A hidden problem

Living where we do on this side of town you could be forgiven for thinking that there is no poverty.  Affluent Midlands university town, leafy and suburban, nice housing estates.   There are no beggars in town and noone sleeping in doorways.  Well at least not obviously.  So I thought until I helped out at a food parcels service in town today.  Joseph’s Storehouse provide an essential service to homeless and disadvantaged people. I went along to see what they do.

As I entered there were half a dozen volunteers filling carrier bags with food. Huge bags everywhere.  Fruit, vegetables, tins, toiletries.  Clothes and shoes piled up on shelves.  At a certain time the doors opened and people filed in, orderly and quiet.  Individuals and families.  One volunteer checked benefits’ documents. Occasionaly people would apologise for not having them and be requested to bring them next time.  They still got their food. No-one was turned away.

I helped out on bread.  A volunteer would shout ‘Family’ or ‘Single’ and I would throw the relevant size of bag.  A Mr Brown wanted only brown bread.  Was that really his name?  A young man explained that his child’s birthday was coming up.  He was given a birthday cake.  One man asked for toilet rolls.  He was given one out of a pack of four.  One elderly man asked for a new toothbrush.  Another man came back and asked if they had any trainers.  He took a pair away, maybe not his size.  Everyday items.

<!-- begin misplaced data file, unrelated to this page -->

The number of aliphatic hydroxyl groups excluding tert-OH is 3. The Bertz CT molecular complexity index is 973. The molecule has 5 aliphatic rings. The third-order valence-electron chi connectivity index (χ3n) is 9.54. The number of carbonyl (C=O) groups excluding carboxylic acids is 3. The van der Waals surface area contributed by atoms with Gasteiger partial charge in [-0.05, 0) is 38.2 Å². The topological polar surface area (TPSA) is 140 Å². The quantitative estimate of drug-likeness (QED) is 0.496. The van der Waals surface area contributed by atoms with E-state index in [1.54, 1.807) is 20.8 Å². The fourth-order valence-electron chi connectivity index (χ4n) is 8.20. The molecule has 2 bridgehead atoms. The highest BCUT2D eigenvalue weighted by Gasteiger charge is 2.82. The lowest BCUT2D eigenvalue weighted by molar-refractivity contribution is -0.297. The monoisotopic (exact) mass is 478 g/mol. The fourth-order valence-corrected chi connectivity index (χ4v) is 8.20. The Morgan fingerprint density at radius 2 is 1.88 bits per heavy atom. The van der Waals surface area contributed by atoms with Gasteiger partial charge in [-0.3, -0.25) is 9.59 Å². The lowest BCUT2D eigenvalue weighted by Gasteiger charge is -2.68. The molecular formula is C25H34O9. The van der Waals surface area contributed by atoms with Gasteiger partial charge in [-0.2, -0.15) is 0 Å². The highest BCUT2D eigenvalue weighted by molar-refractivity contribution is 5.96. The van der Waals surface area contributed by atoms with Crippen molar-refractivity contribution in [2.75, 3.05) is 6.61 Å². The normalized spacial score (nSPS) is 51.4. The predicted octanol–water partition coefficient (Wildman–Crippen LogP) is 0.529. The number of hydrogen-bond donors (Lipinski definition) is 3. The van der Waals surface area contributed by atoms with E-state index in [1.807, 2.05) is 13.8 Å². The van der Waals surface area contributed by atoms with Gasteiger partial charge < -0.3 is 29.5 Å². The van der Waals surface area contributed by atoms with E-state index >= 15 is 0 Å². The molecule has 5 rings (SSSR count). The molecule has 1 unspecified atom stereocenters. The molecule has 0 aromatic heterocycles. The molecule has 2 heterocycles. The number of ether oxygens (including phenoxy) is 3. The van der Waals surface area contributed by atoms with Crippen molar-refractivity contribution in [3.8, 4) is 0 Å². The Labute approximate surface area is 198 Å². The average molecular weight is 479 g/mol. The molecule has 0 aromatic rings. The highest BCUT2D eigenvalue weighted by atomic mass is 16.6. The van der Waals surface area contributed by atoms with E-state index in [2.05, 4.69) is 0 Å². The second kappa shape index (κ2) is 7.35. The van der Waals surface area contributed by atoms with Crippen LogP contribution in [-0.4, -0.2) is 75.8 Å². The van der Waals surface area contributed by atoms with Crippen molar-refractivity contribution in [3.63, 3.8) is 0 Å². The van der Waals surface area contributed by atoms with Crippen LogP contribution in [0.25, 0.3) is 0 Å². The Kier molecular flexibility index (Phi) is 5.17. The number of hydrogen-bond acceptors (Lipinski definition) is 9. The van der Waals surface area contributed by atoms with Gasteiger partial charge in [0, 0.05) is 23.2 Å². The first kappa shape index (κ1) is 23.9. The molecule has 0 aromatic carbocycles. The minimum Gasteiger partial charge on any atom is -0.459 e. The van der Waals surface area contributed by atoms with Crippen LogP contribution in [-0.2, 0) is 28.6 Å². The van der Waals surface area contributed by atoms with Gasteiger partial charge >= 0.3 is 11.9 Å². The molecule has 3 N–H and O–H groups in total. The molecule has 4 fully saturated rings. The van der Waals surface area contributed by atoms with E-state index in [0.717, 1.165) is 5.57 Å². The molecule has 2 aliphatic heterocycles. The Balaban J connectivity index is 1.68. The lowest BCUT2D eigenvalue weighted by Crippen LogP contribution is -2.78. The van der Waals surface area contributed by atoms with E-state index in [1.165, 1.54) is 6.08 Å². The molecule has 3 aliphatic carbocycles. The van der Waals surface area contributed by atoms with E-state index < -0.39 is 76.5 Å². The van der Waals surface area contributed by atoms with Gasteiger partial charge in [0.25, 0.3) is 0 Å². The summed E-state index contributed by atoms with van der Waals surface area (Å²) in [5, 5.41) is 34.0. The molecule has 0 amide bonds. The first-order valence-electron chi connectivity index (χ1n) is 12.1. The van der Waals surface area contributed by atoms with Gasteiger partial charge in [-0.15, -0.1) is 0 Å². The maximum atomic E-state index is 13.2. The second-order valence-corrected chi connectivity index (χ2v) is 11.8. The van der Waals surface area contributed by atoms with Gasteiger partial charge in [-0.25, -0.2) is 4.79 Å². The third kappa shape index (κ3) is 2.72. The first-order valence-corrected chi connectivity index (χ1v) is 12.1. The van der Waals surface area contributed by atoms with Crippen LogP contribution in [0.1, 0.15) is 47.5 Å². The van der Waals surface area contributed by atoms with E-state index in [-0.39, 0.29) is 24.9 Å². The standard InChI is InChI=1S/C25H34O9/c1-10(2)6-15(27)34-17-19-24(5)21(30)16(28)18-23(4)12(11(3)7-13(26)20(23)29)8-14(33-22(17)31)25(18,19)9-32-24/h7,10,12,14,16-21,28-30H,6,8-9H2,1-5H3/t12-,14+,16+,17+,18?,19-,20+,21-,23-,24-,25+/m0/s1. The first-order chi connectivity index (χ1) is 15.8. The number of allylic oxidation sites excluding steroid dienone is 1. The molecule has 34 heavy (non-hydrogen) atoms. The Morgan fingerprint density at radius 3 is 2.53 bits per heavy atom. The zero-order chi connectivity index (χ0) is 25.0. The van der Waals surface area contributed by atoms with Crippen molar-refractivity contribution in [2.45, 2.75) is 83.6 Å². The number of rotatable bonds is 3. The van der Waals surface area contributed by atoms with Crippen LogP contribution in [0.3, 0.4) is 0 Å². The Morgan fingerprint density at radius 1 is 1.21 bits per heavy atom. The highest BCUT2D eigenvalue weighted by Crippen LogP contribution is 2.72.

Why such great need?  People waiting for benefits to come through.  Others denied benefits.  Maybe can’t survive on what they have. Homeless.  Addicts.  People with mental health issues.  Just people at the end of the day.

All the food is provided by one local supermarket and one local businessman benefactor.  More food could be provided if the legislation wasn’t so strict.  As we know food retailers thrown away tons of food.  Just past its sell by date. Not green, mouldy or unhealthy. Just not as perfect as consumers are used to. Most retailers spoil the dye with blue dye.  It is sent to contribute to bio-fuel, apparently.  Every Tuesday and Thursday these people come for food. Few ask for more than they are given. ‘I don’t want to be greedy’ were common remarks. One man took his food away and then returned to say thank you. Much appreciated, the volunteers agreed.

When I was 11 I went  to a convent grammar school on the poor side of South Manchester.  About as far-removed from ‘footballers’ wives’ South Manchester as you can imagine.  Priggish and snooty we must have seemed to the queues of people who turned up at lunchtime for the leftover dinners we refused to eat.  The nuns served the people patiently. Everyone went away with something.  Just like today. Only this was 50 years ago. The queues will only get longer.

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